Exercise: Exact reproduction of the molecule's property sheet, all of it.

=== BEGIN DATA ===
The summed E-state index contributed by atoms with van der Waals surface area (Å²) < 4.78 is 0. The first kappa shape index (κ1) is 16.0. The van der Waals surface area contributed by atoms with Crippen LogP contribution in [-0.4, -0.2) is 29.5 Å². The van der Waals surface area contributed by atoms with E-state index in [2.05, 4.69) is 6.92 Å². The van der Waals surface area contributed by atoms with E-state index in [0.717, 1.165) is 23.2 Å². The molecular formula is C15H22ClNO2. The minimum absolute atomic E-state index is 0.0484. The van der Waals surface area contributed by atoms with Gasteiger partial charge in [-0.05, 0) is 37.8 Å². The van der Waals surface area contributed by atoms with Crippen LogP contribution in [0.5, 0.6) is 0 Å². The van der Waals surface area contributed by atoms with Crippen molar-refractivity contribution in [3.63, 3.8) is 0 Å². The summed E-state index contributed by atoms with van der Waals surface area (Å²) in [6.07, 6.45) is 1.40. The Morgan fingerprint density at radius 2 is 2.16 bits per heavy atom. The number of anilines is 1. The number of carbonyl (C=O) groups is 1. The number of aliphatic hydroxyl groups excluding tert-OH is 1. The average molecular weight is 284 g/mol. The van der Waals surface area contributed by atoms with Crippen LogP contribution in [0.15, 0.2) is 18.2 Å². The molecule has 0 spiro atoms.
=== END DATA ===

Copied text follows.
The summed E-state index contributed by atoms with van der Waals surface area (Å²) < 4.78 is 0. The first kappa shape index (κ1) is 16.0. The van der Waals surface area contributed by atoms with Crippen LogP contribution in [-0.4, -0.2) is 29.5 Å². The van der Waals surface area contributed by atoms with E-state index in [2.05, 4.69) is 6.92 Å². The van der Waals surface area contributed by atoms with E-state index in [0.717, 1.165) is 23.2 Å². The molecular formula is C15H22ClNO2. The minimum absolute atomic E-state index is 0.0484. The van der Waals surface area contributed by atoms with Gasteiger partial charge in [-0.05, 0) is 37.8 Å². The van der Waals surface area contributed by atoms with Crippen LogP contribution in [0.5, 0.6) is 0 Å². The van der Waals surface area contributed by atoms with Crippen molar-refractivity contribution in [3.63, 3.8) is 0 Å². The summed E-state index contributed by atoms with van der Waals surface area (Å²) in [6.07, 6.45) is 1.40. The Morgan fingerprint density at radius 2 is 2.16 bits per heavy atom. The number of anilines is 1. The number of carbonyl (C=O) groups is 1. The number of aliphatic hydroxyl groups excluding tert-OH is 1. The average molecular weight is 284 g/mol. The van der Waals surface area contributed by atoms with Crippen LogP contribution in [0.15, 0.2) is 18.2 Å². The molecule has 0 spiro atoms.